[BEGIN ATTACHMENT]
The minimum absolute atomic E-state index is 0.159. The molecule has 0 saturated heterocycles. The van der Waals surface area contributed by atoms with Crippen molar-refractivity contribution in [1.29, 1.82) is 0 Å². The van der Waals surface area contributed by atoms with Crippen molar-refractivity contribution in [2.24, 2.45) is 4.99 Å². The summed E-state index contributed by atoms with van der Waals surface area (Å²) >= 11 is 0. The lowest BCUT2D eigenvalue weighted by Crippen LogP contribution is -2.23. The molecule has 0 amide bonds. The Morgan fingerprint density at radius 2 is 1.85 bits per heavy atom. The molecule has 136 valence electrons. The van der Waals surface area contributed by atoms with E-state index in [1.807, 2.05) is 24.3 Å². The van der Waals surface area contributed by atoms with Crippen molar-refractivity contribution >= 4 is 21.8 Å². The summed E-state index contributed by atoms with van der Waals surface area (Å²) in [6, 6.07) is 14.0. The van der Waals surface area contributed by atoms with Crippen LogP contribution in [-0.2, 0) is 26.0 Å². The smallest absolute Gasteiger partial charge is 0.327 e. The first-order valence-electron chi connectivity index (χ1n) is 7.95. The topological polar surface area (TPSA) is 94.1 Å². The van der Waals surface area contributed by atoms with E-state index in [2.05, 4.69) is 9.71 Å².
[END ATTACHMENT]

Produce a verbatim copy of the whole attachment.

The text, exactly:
The minimum absolute atomic E-state index is 0.159. The molecule has 0 saturated heterocycles. The van der Waals surface area contributed by atoms with Crippen molar-refractivity contribution in [1.29, 1.82) is 0 Å². The van der Waals surface area contributed by atoms with Crippen molar-refractivity contribution in [2.24, 2.45) is 4.99 Å². The summed E-state index contributed by atoms with van der Waals surface area (Å²) >= 11 is 0. The lowest BCUT2D eigenvalue weighted by Crippen LogP contribution is -2.23. The molecule has 0 amide bonds. The Morgan fingerprint density at radius 2 is 1.85 bits per heavy atom. The molecule has 136 valence electrons. The van der Waals surface area contributed by atoms with E-state index in [1.807, 2.05) is 24.3 Å². The van der Waals surface area contributed by atoms with Crippen molar-refractivity contribution >= 4 is 21.8 Å². The summed E-state index contributed by atoms with van der Waals surface area (Å²) in [6, 6.07) is 14.0. The van der Waals surface area contributed by atoms with Crippen LogP contribution in [-0.2, 0) is 26.0 Å². The smallest absolute Gasteiger partial charge is 0.327 e. The first-order valence-electron chi connectivity index (χ1n) is 7.95. The topological polar surface area (TPSA) is 94.1 Å². The van der Waals surface area contributed by atoms with E-state index in [2.05, 4.69) is 9.71 Å².